In early November, the Department of Motor Vehicles (DMV) in California green-lit testing for autonomous vehicles, also known as driverless cars.
This revises the previous draft rules set forth by the DMV, which required companies such as Uber to acquire permits for each county and city in order to test such technology. However, following Uber’s refusal to apply for a permit and relocation of testing to Arizona, the DMV changed the rules after criticism and worry that California would fall behind other states in innovation. This concern stemmed from the fact that numerous other states such as Michigan, Florida, and Arizona allow driverless cars on roads with few regulations.
With this change, 43 companies in California, including Apple, Uber, and General Motors, will be able to apply for fully driverless permits to test autonomous cars on the road, after the DMV finalizes their rules.
However, despite the DMV green-lit testing, there are other obstacles that autonomous vehicles have to overcome before they can go commercial. The state decision will have to work in tandem with the federal and local government. For instance, not too long ago, the House of Representatives passed a bill that would give the federal government total control over driverless cars, including states being forced to allow testing. Nevertheless, driverless cars are about to become a reality in the near future.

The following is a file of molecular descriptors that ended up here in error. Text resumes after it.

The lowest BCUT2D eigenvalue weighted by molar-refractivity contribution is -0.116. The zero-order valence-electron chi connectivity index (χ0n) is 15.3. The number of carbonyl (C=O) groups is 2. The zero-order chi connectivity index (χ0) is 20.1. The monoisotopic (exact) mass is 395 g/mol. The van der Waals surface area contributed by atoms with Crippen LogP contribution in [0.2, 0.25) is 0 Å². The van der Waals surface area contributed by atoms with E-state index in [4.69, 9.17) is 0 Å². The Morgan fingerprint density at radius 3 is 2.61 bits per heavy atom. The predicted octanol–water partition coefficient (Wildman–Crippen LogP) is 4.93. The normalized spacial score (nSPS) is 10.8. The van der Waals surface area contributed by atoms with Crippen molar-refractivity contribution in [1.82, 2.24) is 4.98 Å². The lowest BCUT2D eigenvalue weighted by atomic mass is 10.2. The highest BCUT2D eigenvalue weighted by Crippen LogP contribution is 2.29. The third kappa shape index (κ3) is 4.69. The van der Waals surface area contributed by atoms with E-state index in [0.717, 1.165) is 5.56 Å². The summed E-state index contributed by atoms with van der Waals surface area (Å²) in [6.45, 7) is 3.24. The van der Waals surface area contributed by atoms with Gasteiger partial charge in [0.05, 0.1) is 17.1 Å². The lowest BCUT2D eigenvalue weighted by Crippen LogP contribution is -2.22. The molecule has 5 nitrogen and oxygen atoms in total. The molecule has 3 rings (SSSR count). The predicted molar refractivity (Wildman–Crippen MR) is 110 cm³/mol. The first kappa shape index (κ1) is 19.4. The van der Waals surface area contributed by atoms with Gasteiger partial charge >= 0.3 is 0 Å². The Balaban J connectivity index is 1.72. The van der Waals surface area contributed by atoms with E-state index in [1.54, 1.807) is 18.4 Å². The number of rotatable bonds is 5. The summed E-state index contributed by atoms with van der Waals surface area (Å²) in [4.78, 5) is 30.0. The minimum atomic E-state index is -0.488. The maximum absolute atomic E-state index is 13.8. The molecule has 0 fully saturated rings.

Information for this article was taken from the Los Angeles Times and the San Diego Union-Tribune.
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